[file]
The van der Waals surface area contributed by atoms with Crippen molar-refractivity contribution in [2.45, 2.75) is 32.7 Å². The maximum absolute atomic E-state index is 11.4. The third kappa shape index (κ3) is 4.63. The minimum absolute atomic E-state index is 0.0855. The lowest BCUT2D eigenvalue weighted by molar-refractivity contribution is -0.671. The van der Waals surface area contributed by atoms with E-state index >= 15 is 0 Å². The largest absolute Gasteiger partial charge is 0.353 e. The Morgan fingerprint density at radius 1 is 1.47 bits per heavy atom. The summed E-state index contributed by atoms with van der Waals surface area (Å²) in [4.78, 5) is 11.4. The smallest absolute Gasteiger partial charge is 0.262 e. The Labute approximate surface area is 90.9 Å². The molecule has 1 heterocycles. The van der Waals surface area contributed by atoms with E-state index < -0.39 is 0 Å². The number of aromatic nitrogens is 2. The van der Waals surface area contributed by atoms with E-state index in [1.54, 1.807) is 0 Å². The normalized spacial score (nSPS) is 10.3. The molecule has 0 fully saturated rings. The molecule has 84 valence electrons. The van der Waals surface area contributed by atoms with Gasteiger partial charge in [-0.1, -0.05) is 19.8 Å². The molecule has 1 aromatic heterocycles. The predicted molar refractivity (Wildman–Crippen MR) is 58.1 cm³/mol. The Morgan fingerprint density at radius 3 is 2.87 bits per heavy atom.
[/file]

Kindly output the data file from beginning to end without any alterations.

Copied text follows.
The van der Waals surface area contributed by atoms with Crippen molar-refractivity contribution in [2.45, 2.75) is 32.7 Å². The maximum absolute atomic E-state index is 11.4. The third kappa shape index (κ3) is 4.63. The minimum absolute atomic E-state index is 0.0855. The lowest BCUT2D eigenvalue weighted by molar-refractivity contribution is -0.671. The van der Waals surface area contributed by atoms with E-state index >= 15 is 0 Å². The largest absolute Gasteiger partial charge is 0.353 e. The Morgan fingerprint density at radius 1 is 1.47 bits per heavy atom. The summed E-state index contributed by atoms with van der Waals surface area (Å²) in [4.78, 5) is 11.4. The smallest absolute Gasteiger partial charge is 0.262 e. The Labute approximate surface area is 90.9 Å². The molecule has 1 heterocycles. The van der Waals surface area contributed by atoms with E-state index < -0.39 is 0 Å². The number of aromatic nitrogens is 2. The van der Waals surface area contributed by atoms with E-state index in [1.54, 1.807) is 0 Å². The normalized spacial score (nSPS) is 10.3. The molecule has 0 fully saturated rings. The molecule has 84 valence electrons. The van der Waals surface area contributed by atoms with Gasteiger partial charge in [-0.1, -0.05) is 19.8 Å². The molecule has 1 aromatic heterocycles. The predicted molar refractivity (Wildman–Crippen MR) is 58.1 cm³/mol. The Morgan fingerprint density at radius 3 is 2.87 bits per heavy atom.